#CitizenScience #ThinkTank Meeting #2


The striking ‘Ferns’ sculpture by Neil Dawson, suspended over Civic Square.

The second Citizen Science Think Tank meeting took place on Oct 9, again in the Capital. The Think Tank grew out of the CitSciNZ2018 symposium (Te Papa, Wellington, April 9). The aims are simple: continue discussions and foster relationships between those actively engaged in, or just interested in learning more about the potential of citizen science as well as progress priority actions identified over the course of workshops and the symposium.

It doesn’t take many like-minded people coming together to have a rich and varied discussion about citizen science trends, challenges and opportunities. The key themes covered during the second Think Tank meeting are outlined below along with the next steps to progress citizen science at a more strategic level in NZ. Think Tank ‘membership’ is fluid, developing initially from those who attended the symposium but will broaden as the Think Tank matures. Current members represent community groups/trusts, university, govt agency and science providers along with independent coordinators and researchers in the environmental sector.

Citizen science supporting social license

A recent conversation with the Prime Minister’s new Chief Science Advisor, Juliet Gerrard highlighted the citizen science as a tool for growing social license. Most discussion in NZ to date has centred on social license (i.e. ongoing acceptance / approval from stakeholder communities) and the contested terrain of predator control techniques to help achieve predator free status – here’s the link to a talk delivered at the 2017 Biological Heritage Conference. Internationally however, new research investigated how citizen science could be used as a tool for gaining social license in marine conservation (Kelly at al., 2018)

Waitangi Park, Wellington

Downtown Wellington – the development of Waitangi Park reinvigorated a much degraded area: by ‘daylighting’ a stream buried through previous development and reinstating a wetland complex, tuna (eels) and other species now have passage inland for spawning.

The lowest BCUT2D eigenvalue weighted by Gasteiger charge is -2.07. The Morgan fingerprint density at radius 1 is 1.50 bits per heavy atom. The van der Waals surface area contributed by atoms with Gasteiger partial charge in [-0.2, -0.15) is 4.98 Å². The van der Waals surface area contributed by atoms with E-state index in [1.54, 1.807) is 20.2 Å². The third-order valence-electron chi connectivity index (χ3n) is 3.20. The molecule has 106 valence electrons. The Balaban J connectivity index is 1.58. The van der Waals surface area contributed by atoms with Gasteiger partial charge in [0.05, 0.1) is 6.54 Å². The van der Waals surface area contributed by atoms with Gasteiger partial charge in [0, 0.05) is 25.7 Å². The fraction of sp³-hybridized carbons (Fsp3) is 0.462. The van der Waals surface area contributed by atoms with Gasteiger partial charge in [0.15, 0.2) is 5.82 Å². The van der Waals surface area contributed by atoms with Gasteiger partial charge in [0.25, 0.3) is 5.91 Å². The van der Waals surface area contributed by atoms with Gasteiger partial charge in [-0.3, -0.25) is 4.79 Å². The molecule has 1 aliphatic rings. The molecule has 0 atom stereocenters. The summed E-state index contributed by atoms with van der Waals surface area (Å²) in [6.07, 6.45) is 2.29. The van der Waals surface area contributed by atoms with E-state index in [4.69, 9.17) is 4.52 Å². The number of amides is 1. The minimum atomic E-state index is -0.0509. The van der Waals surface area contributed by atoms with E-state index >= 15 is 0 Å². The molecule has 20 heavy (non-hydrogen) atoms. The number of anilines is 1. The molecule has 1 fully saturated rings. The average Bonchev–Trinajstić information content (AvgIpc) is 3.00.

Questions arose among Think Tank participants on citizen science being used as a veneer to make projects appear more publicly palatable. To avoid this scenario occurring, principles developed by the European Citizen Science Assn. can be used as a checklist by project developers, funders and participants.

8 Principles of Citizen Science (adapted from ECSA)

  1. Citizens are meaningfully involved in one or more stages of the scientific process (developing research questions, method design, data collection and analysis, reporting on results)
  2. Projects have a genuine science outcome
  3. Citizen scientists receive feedback from the project e.g., how their data are being used and the research, policy or societal outcomes
  4. Limitations and biases are considered and controlled for
  5. Project data and meta-data are made publicly available where feasible and appropriate
  6. Participant contributions are acknowledged e.g., in result reporting and publications
  7. Benefits and outcomes are acknowledged, communicated and evaluated
  8. Legal and ethical dimensions are considered e.g., copyright, IP, data sharing agreements, confidentiality, attribution, social, cultural and environmental impact of activities, traditional owner consultation.

Credibility – whose science can we trust?

Professional scientists can be unwilling to reference science done by non-professional or citizen scientists or even acknowledge that other ways of knowing and understanding about the environment and ecological processes exist. In NZ, work continues to build credibility around data collected by non-professionals. The Participatory Science Platform, for example, centres on building close partnerships between community members and science professionals to develop projects that are engaging, equitable/reciprocal for participants and deliver scientifically defensible data (see the ‘8 Principles’ above).